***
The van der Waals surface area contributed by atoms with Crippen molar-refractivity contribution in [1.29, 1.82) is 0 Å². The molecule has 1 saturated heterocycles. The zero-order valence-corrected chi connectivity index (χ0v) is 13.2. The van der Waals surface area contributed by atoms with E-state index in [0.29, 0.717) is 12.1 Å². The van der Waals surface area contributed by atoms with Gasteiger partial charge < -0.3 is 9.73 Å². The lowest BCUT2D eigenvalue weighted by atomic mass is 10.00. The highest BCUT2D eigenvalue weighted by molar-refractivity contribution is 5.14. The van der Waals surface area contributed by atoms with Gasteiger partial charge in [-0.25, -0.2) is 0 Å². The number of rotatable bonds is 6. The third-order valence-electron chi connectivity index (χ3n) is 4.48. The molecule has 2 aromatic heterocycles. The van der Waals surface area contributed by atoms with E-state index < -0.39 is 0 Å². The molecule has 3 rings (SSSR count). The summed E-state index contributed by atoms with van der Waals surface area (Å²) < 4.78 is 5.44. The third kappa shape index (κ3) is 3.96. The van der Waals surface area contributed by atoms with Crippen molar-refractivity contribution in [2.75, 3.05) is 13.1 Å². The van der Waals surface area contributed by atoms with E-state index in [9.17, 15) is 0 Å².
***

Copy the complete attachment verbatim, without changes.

The van der Waals surface area contributed by atoms with Crippen molar-refractivity contribution in [1.29, 1.82) is 0 Å². The molecule has 1 saturated heterocycles. The zero-order valence-corrected chi connectivity index (χ0v) is 13.2. The van der Waals surface area contributed by atoms with E-state index in [0.29, 0.717) is 12.1 Å². The van der Waals surface area contributed by atoms with Gasteiger partial charge < -0.3 is 9.73 Å². The lowest BCUT2D eigenvalue weighted by atomic mass is 10.00. The highest BCUT2D eigenvalue weighted by molar-refractivity contribution is 5.14. The van der Waals surface area contributed by atoms with Gasteiger partial charge in [-0.25, -0.2) is 0 Å². The number of rotatable bonds is 6. The third-order valence-electron chi connectivity index (χ3n) is 4.48. The molecule has 2 aromatic heterocycles. The van der Waals surface area contributed by atoms with E-state index < -0.39 is 0 Å². The molecule has 3 rings (SSSR count). The summed E-state index contributed by atoms with van der Waals surface area (Å²) < 4.78 is 5.44. The third kappa shape index (κ3) is 3.96. The van der Waals surface area contributed by atoms with Crippen molar-refractivity contribution in [2.75, 3.05) is 13.1 Å². The van der Waals surface area contributed by atoms with E-state index in [9.17, 15) is 0 Å².